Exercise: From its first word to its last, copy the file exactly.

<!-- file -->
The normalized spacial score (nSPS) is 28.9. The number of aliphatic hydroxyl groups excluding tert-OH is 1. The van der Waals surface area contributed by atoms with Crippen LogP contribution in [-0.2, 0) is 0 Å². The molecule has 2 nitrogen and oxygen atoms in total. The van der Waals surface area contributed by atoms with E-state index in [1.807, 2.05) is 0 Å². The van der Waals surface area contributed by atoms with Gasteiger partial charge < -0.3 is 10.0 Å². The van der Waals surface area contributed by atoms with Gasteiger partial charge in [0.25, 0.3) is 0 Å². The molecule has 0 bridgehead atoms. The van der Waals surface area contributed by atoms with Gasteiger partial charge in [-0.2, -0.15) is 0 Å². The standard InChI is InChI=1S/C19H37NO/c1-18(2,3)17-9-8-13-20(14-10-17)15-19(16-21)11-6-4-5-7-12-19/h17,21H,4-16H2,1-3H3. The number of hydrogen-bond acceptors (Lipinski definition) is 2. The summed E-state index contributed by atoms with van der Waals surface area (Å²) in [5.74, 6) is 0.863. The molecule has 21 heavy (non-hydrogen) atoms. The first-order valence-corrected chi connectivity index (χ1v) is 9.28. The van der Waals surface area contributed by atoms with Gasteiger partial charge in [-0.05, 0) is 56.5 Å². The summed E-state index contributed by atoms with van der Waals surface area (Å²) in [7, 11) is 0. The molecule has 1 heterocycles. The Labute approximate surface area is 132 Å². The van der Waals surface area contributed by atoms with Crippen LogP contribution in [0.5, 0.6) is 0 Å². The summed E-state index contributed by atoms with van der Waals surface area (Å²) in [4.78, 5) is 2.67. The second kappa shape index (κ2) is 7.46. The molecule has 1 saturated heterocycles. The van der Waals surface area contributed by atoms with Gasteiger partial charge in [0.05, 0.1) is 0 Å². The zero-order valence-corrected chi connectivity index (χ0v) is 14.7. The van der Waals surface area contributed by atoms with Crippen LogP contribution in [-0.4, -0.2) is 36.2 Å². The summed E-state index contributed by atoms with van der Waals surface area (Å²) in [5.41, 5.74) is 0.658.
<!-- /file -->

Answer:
The normalized spacial score (nSPS) is 28.9. The number of aliphatic hydroxyl groups excluding tert-OH is 1. The van der Waals surface area contributed by atoms with Crippen LogP contribution in [-0.2, 0) is 0 Å². The molecule has 2 nitrogen and oxygen atoms in total. The van der Waals surface area contributed by atoms with E-state index in [1.807, 2.05) is 0 Å². The van der Waals surface area contributed by atoms with Gasteiger partial charge < -0.3 is 10.0 Å². The van der Waals surface area contributed by atoms with Gasteiger partial charge in [0.25, 0.3) is 0 Å². The molecule has 0 bridgehead atoms. The van der Waals surface area contributed by atoms with Gasteiger partial charge in [-0.2, -0.15) is 0 Å². The standard InChI is InChI=1S/C19H37NO/c1-18(2,3)17-9-8-13-20(14-10-17)15-19(16-21)11-6-4-5-7-12-19/h17,21H,4-16H2,1-3H3. The number of hydrogen-bond acceptors (Lipinski definition) is 2. The summed E-state index contributed by atoms with van der Waals surface area (Å²) in [5.74, 6) is 0.863. The molecule has 21 heavy (non-hydrogen) atoms. The first-order valence-corrected chi connectivity index (χ1v) is 9.28. The van der Waals surface area contributed by atoms with Gasteiger partial charge in [-0.05, 0) is 56.5 Å². The summed E-state index contributed by atoms with van der Waals surface area (Å²) in [7, 11) is 0. The molecule has 1 heterocycles. The Labute approximate surface area is 132 Å². The van der Waals surface area contributed by atoms with Crippen LogP contribution in [0.5, 0.6) is 0 Å². The summed E-state index contributed by atoms with van der Waals surface area (Å²) in [4.78, 5) is 2.67. The second kappa shape index (κ2) is 7.46. The molecule has 1 saturated heterocycles. The van der Waals surface area contributed by atoms with Gasteiger partial charge in [0.05, 0.1) is 0 Å². The zero-order valence-corrected chi connectivity index (χ0v) is 14.7. The van der Waals surface area contributed by atoms with Crippen LogP contribution in [-0.4, -0.2) is 36.2 Å². The summed E-state index contributed by atoms with van der Waals surface area (Å²) in [5.41, 5.74) is 0.658.